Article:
Gene-Editing Therapy Significantly Reduces Bad Cholesterol Levels, Study Finds

In a groundbreaking development, a novel gene-editing therapy using CRISPR technology, which employs a technique for precisely rewriting the genetic code directly in the body, has significantly reduced low-density lipoprotein cholesterol (LDL-C), or ‘bad’ cholesterol.

This reduction, potentially lasting a lifetime, was observed in three individuals prone to dangerously high cholesterol levels.

The therapy’s success is attributed to a blood infusion of a so-called base editor, specifically designed to disable the PCSK9 liver protein that plays a key role in cholesterol regulation, thereby offering a transformative approach to treating high cholesterol and heart disease.

Transformative Results from the First Human Trial

The therapy, named VERVE-101, targets the PCSK9 gene in the liver, a critical factor in regulating blood LDL-C levels. In the first human trial, presented at the American Heart Association’s Scientific Sessions 2023 in Philadelphia, the therapy demonstrated substantial LDL-C reduction in participants with heterozygous familial hypercholesterolemia – a condition that predisposes individuals to high cholesterol and early heart attacks.

A Potential Game-Changer in Cholesterol Management

Andrew M. Bellinger, M.D., Ph.D., the study’s senior author and Chief Scientific Officer at Verve Therapeutics, emphasized the potential of VERVE-101 to replace daily pills or intermittent injections with a single-course therapy that could offer decades of benefits.

He said: “Instead of daily pills or intermittent injections over decades to lower bad cholesterol, this study reveals the potential for a new treatment option – a single-course therapy that may lead to deep LDL-C lowering for decades.”

Study Details and Promising Outcomes

The ongoing trial included 9 participants from New Zealand and the United Kingdom, suffering from high LDL-C despite maximum-tolerated medication. Each participant suffered from heterozygous familial hypercholesterolemia.

The results were encouraging.

Participants administered a dose of 0.45 mg/kg experienced a significant reduction in LDL-C levels, averaging 39% and 48%. The participant who received a dose of 0.6 mg/kg saw a 55% decline in LDL-C. Additionally, these doses also led to substantial reductions in blood PCSK9 protein levels, with decreases recorded at 47%, 59%, and 84% among the three participants receiving 0.45 mg/kg or 0.6 mg/kg doses.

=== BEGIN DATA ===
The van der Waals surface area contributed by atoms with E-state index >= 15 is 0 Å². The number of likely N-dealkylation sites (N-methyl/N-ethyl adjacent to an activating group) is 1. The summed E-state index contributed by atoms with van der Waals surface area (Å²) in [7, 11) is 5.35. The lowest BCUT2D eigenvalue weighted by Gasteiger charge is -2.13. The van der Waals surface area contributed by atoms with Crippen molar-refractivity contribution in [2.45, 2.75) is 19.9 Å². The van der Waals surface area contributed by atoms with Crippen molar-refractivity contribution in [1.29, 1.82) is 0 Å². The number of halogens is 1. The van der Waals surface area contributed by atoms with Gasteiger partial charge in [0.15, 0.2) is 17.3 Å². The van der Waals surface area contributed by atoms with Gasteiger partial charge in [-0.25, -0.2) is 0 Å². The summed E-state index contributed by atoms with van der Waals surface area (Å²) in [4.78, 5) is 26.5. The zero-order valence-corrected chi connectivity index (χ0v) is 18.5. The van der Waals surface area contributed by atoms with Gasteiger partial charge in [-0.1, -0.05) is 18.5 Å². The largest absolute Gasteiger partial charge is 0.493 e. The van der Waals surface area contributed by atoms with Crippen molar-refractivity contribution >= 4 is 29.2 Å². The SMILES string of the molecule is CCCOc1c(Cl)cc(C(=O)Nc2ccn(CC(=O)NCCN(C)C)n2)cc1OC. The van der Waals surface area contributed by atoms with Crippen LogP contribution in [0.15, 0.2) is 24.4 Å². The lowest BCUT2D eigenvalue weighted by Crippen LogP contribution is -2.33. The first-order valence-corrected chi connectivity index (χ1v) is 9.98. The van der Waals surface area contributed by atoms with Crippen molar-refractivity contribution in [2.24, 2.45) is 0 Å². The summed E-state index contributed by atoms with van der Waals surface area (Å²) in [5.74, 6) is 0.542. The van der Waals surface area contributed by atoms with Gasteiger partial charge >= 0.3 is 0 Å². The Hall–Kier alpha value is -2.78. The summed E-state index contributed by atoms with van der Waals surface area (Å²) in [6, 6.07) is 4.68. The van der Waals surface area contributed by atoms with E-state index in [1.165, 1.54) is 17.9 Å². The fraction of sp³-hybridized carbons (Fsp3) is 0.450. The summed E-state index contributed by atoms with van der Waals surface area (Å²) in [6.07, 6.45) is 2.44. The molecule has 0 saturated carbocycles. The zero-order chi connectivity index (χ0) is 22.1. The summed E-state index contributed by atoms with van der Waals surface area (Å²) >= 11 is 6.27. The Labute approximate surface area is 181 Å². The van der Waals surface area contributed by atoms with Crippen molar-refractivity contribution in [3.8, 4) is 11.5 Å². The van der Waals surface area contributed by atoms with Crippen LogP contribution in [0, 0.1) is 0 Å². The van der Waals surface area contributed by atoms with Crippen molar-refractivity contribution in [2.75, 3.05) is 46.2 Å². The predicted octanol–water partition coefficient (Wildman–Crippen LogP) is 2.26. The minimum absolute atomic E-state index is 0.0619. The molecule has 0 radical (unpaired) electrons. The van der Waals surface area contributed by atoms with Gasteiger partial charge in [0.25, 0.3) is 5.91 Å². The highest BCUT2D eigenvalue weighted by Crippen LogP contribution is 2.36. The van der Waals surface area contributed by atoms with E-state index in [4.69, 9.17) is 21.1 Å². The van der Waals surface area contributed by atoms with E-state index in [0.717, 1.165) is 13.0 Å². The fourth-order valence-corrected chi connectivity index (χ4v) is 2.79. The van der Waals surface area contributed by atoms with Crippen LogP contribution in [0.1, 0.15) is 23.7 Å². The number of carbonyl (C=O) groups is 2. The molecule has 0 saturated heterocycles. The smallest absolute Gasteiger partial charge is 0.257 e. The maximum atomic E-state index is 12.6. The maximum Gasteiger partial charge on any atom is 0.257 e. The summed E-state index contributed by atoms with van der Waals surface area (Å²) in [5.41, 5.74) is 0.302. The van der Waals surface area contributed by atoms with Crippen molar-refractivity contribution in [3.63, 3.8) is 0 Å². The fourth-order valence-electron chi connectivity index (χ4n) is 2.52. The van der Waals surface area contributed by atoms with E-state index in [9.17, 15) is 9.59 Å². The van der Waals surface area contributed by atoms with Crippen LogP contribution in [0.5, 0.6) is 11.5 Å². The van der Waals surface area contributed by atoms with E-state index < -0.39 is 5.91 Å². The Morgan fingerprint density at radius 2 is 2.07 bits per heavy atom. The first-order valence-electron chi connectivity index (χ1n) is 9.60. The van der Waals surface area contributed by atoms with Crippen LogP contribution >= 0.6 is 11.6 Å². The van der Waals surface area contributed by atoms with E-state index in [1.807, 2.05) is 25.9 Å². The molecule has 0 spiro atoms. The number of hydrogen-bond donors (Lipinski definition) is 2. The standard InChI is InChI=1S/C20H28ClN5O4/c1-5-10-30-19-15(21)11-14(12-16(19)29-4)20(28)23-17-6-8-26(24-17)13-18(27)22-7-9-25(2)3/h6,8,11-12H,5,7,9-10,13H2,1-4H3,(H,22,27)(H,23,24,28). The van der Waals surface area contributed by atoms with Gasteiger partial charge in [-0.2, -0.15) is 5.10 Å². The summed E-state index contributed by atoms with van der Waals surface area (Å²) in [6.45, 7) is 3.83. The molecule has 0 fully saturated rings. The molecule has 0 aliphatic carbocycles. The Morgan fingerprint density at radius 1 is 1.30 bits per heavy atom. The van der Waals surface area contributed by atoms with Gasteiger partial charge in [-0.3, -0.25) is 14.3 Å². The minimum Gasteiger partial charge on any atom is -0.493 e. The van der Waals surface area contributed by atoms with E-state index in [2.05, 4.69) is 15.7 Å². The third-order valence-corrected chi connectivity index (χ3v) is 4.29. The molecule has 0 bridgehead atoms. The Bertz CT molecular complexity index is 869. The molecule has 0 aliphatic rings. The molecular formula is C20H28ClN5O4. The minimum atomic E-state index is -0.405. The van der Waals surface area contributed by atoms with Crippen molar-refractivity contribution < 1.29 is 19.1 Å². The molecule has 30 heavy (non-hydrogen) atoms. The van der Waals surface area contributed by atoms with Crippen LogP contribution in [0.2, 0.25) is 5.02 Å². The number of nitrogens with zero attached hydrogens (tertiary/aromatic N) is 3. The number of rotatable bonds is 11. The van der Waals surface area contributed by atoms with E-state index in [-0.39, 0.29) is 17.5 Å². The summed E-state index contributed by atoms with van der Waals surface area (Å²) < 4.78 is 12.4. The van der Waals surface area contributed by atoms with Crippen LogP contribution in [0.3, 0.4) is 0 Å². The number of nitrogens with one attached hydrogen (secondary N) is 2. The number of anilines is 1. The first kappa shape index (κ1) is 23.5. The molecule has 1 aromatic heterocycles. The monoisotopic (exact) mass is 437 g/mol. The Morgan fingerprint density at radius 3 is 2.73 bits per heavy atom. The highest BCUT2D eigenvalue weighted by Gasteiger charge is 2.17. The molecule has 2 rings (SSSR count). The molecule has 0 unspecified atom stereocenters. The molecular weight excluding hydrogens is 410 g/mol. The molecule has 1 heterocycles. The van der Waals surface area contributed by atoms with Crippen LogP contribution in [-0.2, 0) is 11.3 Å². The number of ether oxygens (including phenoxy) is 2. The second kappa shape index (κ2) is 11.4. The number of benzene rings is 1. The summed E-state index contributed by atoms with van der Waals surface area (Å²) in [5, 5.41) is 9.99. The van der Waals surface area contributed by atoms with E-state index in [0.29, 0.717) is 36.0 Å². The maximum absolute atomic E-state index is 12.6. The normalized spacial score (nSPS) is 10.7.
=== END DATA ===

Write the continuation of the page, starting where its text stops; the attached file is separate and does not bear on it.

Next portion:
A six-month follow-up of the participant treated with the 0.6 mg/kg dose revealed a sustained reduction in LDL-C, highlighting the potential for long-term benefits of this therapy. Continuous monitoring of these participants is ongoing to further understand the lasting impacts of the treatment.

“We were thrilled to see that the previous testing we had done of VERVE-101 in animal models translated faithfully to these findings in humans,” Bellinger said.

The Long Road Ahead

The study highlights the need for larger, controlled trials to fully establish VERVE-101’s efficacy and safety.

“The next steps for the study are that we’re enrolling more patients in the 0.45 mg/kg and 0.6 mg/kg cohort and plan to enroll larger studies, expansion cohorts and a randomized placebo-controlled study in 2025,” Bellinger said.

“The heart-1 trial demonstrated the first human proof-of-concept for in vivo DNA base editing. We saw dose-dependent reductions in blood LDL and blood PCSK9, and those reductions were clinically meaningful.”

Impact on Familial Hypercholesterolemia

An estimated 1.3 million adults and children in the U.S. are affected by familial hypercholesterolemia. This therapy could significantly reduce the risk of heart disease in these individuals, offering a ray of hope for those grappling with this genetic condition.


VERVE-101 represents a significant leap forward in the treatment of high cholesterol and heart disease. This innovative approach, if proven safe and effective in future studies, could redefine cardiovascular care, providing long-term relief for millions at risk of heart disease.